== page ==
Surgeon found dead in NYC home was being sued by ex-Giant

The renowned surgeon found dead in his apartment Sunday was in the middle of a legal tangle with a former Giants running back who filed a lawsuit claiming the doctor's botched treatments ruined his career.

Ex-footballer Michael Cox said he'd been under Dr. Dean Lorich's care since the fall of 2014, according to a lawsuit filed in Manhattan Supreme Court.

Cox, now 29, suffered a broken leg during the Nov. 9, 2014 Giants-Seahawks game in Seattle, his lawyer, Steven North, told the Daily News. Cox was in his second season with the Giants at the time of this injury.

Lorich, associate director of the Orthopaedic Trauma Service at the Hospital for Special Surgery, was assigned to perform surgery on Cox the next day.

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While Lorich fixed Cox's fractured fibula, or calf bone, he didn't properly treat his injured talus, a major ankle bone, North charged.

"It was not even addressed during the subsequent office visits by cleaning it out," North claimed.

"It got worse and worse and worse to a point where ultimately, Michael went to different doctors, had multiple surgeries, and his career was ruined — he cannot play football anymore."

Cox, who was 26 at the time, is still recuperating and looking for work in the sports industry, North said.

Cox, who had a four-year, $2.3 million contract with the Giants, North said, is seeking unspecified damages.

North said Lorich likely wouldn't have been responsible for paying any possible settlement to Cox, explaining the physician was covered by the hospital's insurance policy.

Asked for comment on the May 2016 lawsuit, a Hospital for Special Surgery spokeswoman said the medical center "does not comment regarding pending litigation. We are in the process of vigorously defending the allegations against HSS and Dr. Lorich."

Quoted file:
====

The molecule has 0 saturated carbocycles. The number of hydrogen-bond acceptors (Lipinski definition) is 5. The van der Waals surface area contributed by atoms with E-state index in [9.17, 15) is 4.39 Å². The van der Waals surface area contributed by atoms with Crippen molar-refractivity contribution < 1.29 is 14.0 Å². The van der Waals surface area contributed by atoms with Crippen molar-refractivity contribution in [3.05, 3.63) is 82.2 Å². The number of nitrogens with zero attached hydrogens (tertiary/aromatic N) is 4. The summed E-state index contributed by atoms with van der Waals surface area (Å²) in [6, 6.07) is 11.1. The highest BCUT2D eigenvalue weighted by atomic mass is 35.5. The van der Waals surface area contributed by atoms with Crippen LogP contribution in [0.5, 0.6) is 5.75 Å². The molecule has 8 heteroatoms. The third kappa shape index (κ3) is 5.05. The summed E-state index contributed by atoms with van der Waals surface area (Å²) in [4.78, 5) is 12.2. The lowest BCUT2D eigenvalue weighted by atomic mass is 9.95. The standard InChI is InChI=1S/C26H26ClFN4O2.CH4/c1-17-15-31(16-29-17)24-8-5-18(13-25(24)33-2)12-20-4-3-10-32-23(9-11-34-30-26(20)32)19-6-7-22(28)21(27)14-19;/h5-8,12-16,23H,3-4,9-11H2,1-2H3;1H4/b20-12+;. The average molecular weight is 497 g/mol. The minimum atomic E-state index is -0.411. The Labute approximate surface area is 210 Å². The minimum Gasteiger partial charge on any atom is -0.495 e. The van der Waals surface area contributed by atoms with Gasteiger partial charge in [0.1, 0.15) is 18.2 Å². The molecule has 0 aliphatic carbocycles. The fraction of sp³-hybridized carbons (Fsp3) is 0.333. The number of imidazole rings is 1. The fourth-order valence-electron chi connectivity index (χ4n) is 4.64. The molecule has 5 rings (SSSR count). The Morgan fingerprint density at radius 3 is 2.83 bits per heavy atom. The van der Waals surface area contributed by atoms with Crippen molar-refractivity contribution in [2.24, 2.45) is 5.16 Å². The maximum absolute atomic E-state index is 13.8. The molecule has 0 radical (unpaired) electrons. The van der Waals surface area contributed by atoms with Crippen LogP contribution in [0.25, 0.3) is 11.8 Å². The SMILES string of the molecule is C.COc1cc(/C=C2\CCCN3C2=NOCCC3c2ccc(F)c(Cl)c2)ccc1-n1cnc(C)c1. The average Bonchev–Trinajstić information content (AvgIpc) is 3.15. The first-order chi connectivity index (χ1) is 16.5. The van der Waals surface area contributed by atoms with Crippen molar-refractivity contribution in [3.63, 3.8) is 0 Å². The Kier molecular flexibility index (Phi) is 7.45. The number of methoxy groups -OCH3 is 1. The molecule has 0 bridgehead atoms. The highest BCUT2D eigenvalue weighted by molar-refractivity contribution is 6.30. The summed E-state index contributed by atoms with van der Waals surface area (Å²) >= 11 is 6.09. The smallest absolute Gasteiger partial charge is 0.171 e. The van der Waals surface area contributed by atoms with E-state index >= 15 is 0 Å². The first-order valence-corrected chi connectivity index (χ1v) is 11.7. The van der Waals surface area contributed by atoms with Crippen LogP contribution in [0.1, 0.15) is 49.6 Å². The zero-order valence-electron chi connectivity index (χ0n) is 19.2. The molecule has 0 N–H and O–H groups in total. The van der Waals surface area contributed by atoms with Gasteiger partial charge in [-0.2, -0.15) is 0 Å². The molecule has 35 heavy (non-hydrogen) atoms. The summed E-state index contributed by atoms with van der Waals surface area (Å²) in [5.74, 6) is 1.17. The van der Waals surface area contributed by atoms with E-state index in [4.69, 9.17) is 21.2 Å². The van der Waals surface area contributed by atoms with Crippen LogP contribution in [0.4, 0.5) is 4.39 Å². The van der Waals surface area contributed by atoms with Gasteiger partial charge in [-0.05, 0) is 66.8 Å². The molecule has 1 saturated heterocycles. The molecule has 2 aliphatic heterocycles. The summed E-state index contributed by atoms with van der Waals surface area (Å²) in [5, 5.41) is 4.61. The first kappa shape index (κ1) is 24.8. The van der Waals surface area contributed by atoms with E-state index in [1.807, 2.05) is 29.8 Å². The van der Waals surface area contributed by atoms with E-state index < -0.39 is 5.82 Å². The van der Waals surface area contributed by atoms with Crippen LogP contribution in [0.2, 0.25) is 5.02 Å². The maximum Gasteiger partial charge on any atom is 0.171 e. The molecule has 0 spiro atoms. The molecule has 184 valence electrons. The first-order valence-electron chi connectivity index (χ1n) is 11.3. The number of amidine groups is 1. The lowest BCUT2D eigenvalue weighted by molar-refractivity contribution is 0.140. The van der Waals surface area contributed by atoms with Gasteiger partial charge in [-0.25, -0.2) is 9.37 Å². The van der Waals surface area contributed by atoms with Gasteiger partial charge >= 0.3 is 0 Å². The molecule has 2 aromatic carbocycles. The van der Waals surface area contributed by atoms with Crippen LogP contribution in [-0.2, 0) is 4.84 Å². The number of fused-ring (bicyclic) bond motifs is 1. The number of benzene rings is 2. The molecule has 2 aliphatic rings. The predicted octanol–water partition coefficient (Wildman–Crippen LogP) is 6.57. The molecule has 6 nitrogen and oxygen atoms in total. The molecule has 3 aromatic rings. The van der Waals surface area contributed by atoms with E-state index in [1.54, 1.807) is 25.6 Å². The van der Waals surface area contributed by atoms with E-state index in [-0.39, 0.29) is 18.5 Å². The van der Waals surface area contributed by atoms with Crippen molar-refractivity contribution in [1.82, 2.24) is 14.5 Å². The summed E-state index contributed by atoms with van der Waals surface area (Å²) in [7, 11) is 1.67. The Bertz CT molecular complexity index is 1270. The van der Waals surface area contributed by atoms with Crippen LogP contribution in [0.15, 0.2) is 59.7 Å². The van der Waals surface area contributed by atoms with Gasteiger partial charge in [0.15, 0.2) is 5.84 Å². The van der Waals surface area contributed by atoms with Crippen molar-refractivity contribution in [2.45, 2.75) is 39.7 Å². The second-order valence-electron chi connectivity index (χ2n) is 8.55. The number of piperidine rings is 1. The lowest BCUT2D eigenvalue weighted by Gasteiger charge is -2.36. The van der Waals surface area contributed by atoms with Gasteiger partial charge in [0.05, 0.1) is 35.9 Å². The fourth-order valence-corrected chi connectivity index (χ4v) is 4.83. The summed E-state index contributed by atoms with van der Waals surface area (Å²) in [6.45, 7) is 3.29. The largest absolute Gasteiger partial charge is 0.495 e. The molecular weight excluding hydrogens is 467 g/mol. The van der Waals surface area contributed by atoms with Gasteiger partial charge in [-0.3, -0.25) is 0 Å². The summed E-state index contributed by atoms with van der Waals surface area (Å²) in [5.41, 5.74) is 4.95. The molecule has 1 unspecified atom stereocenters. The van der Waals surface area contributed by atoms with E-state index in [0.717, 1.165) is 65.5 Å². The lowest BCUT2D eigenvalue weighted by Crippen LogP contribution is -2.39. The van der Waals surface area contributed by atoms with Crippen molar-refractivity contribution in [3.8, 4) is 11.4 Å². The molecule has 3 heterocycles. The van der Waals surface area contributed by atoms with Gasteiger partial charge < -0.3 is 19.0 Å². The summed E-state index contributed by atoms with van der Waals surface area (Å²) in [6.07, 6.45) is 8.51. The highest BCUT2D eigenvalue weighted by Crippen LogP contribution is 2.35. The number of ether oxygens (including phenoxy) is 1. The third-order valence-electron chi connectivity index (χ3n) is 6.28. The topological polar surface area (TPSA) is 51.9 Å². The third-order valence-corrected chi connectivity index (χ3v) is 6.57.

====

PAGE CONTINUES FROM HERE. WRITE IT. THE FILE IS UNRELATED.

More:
Lorich's 11-year-old daughter discovered him dead in their apartment on Park Ave. and E. 96th St. about 1 p.m. Sunday with a knife in his chest.

After finding Lorich's body, the girl told the building's doorman, who then called 911, according to officials. There were no indications of forced entry into Lorich's apartment.

Lorich's wife was out playing tennis at the time of his death, officials said.

Cops are treating Lorich's death as an apparent suicide, sources previously told The News.

"He was under some personal stress," an NYPD source said.

Lorich, 54, treated U2 frontman Bono in 2014, after the musician was hurt in a bicycling accident in Central Park.

He was also among the doctors who helped NYPD Officer Tarrell Lee. An SUV hit Lee in September 2005, while he was directing traffic in Midtown.

He also treated Matt Long, a firefighter who was struck by a bus in December 2005.

The father-of-three also worked as a professor at Weill Cornell Medical College.

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